Thursday, October 28, 2010

A Single Editor/Agent's POV Is Not the Gospel Truth

We have said this time and time again here on this blog, but the publishing industry is very subjective. What works for one person is not necessarily going to work for someone else. I bring this up because I have seen lately, a huge influx of comments out there on blogs and the loops that worry me. It seems that there are a huge number of writers out there that seem to believe that one agent or one editor's comment is to be taken as the gospel truth and anyone that disagrees with it is way off course. Ummm, no.

Now, where does this come from? In many ways, some of the problems are coming from agents and editors that post on their personal blogs statements that either state it is their way or it is wrong, or they might simply imply it. The same thing happens when we hear these professionals sit on panels and proclaim the rightness or the wrongness of something.

A second potential reason (and certainly something that works with the prior idea) is that writers are taking everything these people say as that gospel truth. It is the belief that if these people say it, then it must be true.

What we fail to realize is that there are always a lot of variables that may not be seen up front when we post these ideas here on our blogs. Different authors, different genres and different circumstances will yield completely different responses. Simply using a single comment and applying it to all cases isn't going to work.

When I post something here on this blog, in no way do I want to make anyone believe this is the only approach to things. I would certainly hope that other professionals out there take the same approach as well. And as for you writers - THINK! Listen to what we are talking about and apply the information to your genre that fits.



  1. Hearing this from a real-life-honest-to-goodness- agent is wonderful. It can definitely be confusing when we research and find conflicting opinions. Its nice to be reminded: research the agent. You can't please everyone, but you can target your queries and send each agent what they want or are looking for. Learning the ins and outs of this ever changing industry can be daunting to say the least. Thank you

  2. I really do think the fault lies on both sides as you pointed out.

    Some mega-agent sells the idea of "tension in every word" or something like that and makes a pretty good penny doing it.

    Then so many writers absolutely contort themselves trying to do the impossible, cheered on by editors who have finally found a slogan they can latch onto.

    The agents and editors have their reasons, and the poor victimized writers have their reasons, too.

    Just like pushers and junkies.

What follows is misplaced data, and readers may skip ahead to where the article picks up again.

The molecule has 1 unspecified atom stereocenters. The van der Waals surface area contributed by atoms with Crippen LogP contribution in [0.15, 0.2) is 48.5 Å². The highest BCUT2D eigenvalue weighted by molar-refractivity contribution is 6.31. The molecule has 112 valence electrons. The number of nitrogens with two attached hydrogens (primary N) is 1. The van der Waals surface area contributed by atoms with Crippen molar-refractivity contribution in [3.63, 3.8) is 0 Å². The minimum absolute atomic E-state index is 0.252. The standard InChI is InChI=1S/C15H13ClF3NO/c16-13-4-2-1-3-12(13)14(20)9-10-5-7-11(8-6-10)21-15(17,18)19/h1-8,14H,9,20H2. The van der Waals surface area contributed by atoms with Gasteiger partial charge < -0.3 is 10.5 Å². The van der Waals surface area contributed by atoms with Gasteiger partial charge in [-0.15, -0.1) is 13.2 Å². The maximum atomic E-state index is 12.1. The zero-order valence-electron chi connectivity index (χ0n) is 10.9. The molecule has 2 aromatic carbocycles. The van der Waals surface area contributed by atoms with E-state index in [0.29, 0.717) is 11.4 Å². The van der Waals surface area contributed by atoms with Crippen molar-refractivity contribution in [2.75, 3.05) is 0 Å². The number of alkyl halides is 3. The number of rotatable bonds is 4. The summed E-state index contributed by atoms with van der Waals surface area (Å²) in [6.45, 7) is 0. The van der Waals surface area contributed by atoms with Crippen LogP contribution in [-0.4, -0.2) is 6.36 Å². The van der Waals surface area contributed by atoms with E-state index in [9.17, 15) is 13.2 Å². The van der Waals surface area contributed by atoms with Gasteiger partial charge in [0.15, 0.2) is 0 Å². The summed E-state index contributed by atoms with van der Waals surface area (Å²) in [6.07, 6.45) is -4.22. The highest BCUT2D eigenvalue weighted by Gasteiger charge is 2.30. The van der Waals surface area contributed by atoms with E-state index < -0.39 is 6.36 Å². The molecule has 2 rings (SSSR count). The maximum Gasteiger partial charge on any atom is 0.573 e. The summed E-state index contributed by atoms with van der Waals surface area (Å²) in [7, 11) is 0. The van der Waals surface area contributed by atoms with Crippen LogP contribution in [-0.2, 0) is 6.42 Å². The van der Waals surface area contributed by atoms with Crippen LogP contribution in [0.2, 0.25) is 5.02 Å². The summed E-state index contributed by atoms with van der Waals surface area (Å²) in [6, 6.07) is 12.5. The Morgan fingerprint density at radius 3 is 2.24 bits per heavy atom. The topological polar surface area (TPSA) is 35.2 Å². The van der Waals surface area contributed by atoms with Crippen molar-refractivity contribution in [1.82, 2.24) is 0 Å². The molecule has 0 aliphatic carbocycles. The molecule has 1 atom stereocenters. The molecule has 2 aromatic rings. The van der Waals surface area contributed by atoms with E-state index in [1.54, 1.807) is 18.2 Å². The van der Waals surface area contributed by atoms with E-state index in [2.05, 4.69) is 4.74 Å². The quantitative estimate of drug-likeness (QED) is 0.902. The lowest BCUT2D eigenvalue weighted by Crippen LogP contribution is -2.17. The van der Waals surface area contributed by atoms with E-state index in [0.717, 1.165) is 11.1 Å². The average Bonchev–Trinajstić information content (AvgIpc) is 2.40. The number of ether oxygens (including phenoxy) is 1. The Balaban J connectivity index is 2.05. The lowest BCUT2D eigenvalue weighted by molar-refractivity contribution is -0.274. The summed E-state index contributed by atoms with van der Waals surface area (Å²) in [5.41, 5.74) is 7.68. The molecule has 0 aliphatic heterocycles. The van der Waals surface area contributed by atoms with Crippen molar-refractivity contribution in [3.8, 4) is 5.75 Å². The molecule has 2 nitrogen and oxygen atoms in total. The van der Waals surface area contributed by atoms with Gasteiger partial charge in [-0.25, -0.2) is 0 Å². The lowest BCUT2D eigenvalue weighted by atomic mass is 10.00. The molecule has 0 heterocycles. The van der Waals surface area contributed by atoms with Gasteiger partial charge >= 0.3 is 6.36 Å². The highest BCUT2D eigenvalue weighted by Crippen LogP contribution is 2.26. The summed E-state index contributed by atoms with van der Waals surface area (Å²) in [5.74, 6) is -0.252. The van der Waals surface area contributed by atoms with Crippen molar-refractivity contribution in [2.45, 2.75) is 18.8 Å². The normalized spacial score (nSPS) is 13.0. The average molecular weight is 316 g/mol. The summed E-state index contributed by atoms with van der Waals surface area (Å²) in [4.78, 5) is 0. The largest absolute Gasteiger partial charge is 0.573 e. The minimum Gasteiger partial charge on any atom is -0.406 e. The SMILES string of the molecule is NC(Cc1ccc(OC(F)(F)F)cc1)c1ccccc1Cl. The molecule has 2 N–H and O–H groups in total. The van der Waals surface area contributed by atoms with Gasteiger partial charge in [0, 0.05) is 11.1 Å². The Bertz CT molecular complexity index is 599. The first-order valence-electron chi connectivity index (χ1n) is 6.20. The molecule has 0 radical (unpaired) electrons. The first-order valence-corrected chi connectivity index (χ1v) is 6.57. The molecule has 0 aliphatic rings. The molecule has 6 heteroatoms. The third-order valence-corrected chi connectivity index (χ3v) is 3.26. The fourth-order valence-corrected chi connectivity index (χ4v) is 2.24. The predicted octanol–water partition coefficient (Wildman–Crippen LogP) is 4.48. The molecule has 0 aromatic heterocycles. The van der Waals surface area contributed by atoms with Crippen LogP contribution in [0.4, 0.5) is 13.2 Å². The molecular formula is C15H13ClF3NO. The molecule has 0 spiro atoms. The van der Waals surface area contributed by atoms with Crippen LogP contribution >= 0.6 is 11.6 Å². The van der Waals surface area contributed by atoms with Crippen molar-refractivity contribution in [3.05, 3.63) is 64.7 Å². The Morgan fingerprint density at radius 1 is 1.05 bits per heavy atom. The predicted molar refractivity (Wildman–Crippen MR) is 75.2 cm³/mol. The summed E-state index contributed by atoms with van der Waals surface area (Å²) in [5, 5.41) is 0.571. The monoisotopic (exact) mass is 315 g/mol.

But thankfully there are plenty of story-tellers who rely on their own instincts of good and bad writing and publishers who do the same.

    And when those two forces get together it's a beautiful thing for readers!

  3. I think something you missed is the bloggers' needs to affirm the agent vs. disagree. "If s/he sees my name and I've disagreed, then I'll not get agented." And just as likely is "If she see I've agreed with him/her a million times, surely it will influence the decision to rep me because it proves I'm an agreeable client."

    I also believe there are agents who use blogs to feed their own need for affirmation. I've seen agents answer blog posts rather huffily when disagreed with. These are the agents I know to avoid querying at all costs.

    But there are two that I value for their honesty in handling posts: this one and Jessica Faust's. I'm not worried about disagreeing with something you say and getting flamed for it. This post is a perfect example. Here you "scream" at authors to "THINK." Lovely sentiment, and many of us do. Don't discount us as idiots or lump us in with the lemmings from my first paragraph. It just ticks us off. I generally agree with your posts and find them informative, but today's I found a bit insulting. Does it mean I'll stop reading your blog? Nope. You have too much information, good information, to share with those of us who follow blogs with the right intentions. Besides, I like your directness, even when it makes me respond excessively.

  4. Most people want affirmations that what they do is good. Some of them look to outside sources then run with those when a certain thing is said.

    Part of it is: If I do this, then that agent/editor will look at my stuff and like it. When it should be: Let's see if I can learn from this experience and apply it to my writing.

    Unfortunately, a lot of this is NOT gone over in writing groups any more. Writing is a learned trait, flexibility combined with creativity is not.